Photoelectrochemical (PEC) water splitting using semiconductor photoelectrodes to convert solar energy directly into H2 is an elegant approach towards realizing storable and transportable clean energy resources. Although extensive research has been carried out since TiO2 was first used as a photocatalyst in the early 1970s, achieving high efficiency, operational stability and low-cost remain the major obstacles for its practical implementation. Here, we investigated several strategies to address the challenges impeding the PEC performance of TiO2.
First, we improved the optical absorption and charge transfer properties of TiO2 through morphological modification by preparing 3D ordered macroporous (3DOM) TiO2 films. The underlying interconnected TiO2 porous network improves light trapping efficiency, provides enhanced electrolyte/semiconductor interface and allows direct charge transfer pathways. Next, to improve the efficiency of TiO2, we investigated the effects of oxygen vacancies in these TiO2 3DOM films. The oxygen vacancies in TiO2 extended its light absorption, improved electrical conductivity and reduced charge carrier recombination. Lastly, TiO2 was coupled with a narrow band gap tantalum oxynitride (TaOxNy) to form a type II heterojunction 3DOM film, so as to improve the former’s overall water splitting performance. TaOxNy is an ideal candidate because it has band edges which straddles the redox potential of water and a tunable bandgap from 1.9 eV to 2.5 eV. From studies on layered doping in TaOxNy, we discovered photocurrent switching behavior, which is a promising development towards using the same material for both the half reactions of water splitting.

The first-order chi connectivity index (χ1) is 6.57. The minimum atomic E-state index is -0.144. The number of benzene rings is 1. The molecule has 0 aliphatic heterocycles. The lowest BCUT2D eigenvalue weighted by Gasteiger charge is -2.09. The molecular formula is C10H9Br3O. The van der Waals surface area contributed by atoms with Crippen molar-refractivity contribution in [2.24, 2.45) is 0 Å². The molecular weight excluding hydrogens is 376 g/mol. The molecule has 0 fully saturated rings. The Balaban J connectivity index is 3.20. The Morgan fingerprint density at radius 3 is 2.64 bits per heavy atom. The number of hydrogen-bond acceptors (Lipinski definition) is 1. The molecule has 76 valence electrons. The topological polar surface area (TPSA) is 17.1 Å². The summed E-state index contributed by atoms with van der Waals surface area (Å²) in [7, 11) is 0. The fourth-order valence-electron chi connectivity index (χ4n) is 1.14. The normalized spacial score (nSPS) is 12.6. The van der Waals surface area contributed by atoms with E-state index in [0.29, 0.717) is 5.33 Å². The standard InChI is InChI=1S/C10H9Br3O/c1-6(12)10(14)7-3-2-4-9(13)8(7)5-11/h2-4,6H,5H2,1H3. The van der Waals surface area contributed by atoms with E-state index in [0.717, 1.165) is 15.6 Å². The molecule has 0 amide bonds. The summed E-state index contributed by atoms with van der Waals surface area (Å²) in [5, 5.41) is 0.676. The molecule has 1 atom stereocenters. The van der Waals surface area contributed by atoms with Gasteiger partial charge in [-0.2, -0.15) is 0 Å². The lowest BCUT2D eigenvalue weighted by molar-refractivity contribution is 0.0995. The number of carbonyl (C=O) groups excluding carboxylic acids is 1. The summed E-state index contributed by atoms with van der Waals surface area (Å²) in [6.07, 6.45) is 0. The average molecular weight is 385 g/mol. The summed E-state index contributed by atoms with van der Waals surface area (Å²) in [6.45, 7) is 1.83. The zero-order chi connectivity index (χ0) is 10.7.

In this presentation, I will discuss the results of these works by presenting the analyses from material, optical, PEC and electrochemical impedance characterisations. I will specifically focus on the charge transfer mechanism between the 3DOM film and the electrolyte occurring at the semiconductor/electrolyte interface during PEC water splitting process.